I came, I saw and in a first, I finally gave some rump steak the Inkbird Sous Vide treatment. But has this oversized wand made me the next Gordon Ramsey or is bath time for the dinner meat largely over rated? Let’s find out!
Who or what is Inkbird?
My first experience with this company was way back in 2018 when I still had my terrific sense of smell and elbow deep into the world of home brew beer. Thanks to some suggestions on a home brewing Facebook page, I went and ordered an Inkbird 308 temperature controller.
In layman’s terms you put your home brew beer in a fridge, then you plug the fridge into this temp controller (and the unit’s temp sensor somewhere near your beer) and then the temp controller into the nearest power outlet. From then on the Inkbird 308 will monitor the temp you set and turn the fridge on and off as needed when things either got too cold or too warm for it’s liking.
Did it help? Absolutely. While I only used it once before things in life got really busy, proper temperature control helped me with my greatest home brewing success, a truly well drinking Munich Helles.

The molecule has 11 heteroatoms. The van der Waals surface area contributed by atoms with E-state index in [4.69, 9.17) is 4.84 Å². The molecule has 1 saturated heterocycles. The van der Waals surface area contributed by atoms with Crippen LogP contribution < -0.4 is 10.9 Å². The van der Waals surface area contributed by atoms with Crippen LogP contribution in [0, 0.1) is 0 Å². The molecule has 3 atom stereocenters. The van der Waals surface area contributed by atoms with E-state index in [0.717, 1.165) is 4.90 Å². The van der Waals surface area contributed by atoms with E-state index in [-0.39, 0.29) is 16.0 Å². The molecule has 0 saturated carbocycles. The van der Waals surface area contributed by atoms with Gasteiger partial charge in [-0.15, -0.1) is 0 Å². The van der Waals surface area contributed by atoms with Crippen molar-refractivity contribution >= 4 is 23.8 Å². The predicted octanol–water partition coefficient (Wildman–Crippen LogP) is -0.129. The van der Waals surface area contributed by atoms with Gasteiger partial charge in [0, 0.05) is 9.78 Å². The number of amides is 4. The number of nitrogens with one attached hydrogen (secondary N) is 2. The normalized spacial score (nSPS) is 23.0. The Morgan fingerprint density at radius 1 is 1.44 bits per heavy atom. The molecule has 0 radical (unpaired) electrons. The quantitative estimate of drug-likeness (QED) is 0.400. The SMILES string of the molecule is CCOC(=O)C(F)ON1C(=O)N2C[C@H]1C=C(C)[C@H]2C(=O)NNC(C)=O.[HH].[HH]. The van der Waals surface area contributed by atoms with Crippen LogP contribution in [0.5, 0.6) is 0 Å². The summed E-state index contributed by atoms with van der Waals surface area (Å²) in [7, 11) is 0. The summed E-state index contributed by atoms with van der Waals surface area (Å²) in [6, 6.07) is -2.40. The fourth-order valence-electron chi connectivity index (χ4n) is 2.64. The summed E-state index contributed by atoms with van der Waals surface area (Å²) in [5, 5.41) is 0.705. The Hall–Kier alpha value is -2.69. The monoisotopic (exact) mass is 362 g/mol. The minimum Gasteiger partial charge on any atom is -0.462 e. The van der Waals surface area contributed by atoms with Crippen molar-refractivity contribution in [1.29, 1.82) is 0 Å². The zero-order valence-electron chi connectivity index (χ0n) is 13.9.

So when I saw there was an Inkbird Sous Vide appliance, I figured why not? I’ve been interested in this style of cooking for a while and since the 308 helped me create a wonderful beer for a Christmas lunch, surely this oversized wand could do the same with a steak or some chicken? Plus when I get back into home later this year, I will be using this to brew up my next batch (this should be so much easier than the BBQ wok burner..) So come Boxing day and sales on Amazon..
So what’s Sous Vide cooking then?
It is as the title suggests, giving meat a nice warm relaxing bath (or in more technical terms: Low temp long time cooking). Only the meat’s been sealed in a bag first full of seasoning and doesn’t actually get bathed per se by the water, more warmed up gently at a predetermined temperature.
The handy part of this style of cooking is that you don’t need to do it on a stove top as as pictured above (thanks Wikipedia), it doesn’t have to be in a pot and even better if you follow instructions, it’s pretty difficult to stuff things up here.
By doing things this low and slow way you get incredibly flavoursome stuff and it looks like you know how to cook. Which is handy if your culinary skills need a firmware update like mine on occasion.
I’m a wizard Harry! The first go around notes with the Inkbird Sous Vide
-You will need time. Oh god, will you need time. Not just for the water to heat up for the exact temp required but also to come to grips with the truly terrible app that the Inkbird Sous Vide comes with (more on this in a sec.) Then there’s the cooking time of course too here – my rump steaks got a hour long bath and then a two minute sear. There’s no hard and fast way of doing it in this style.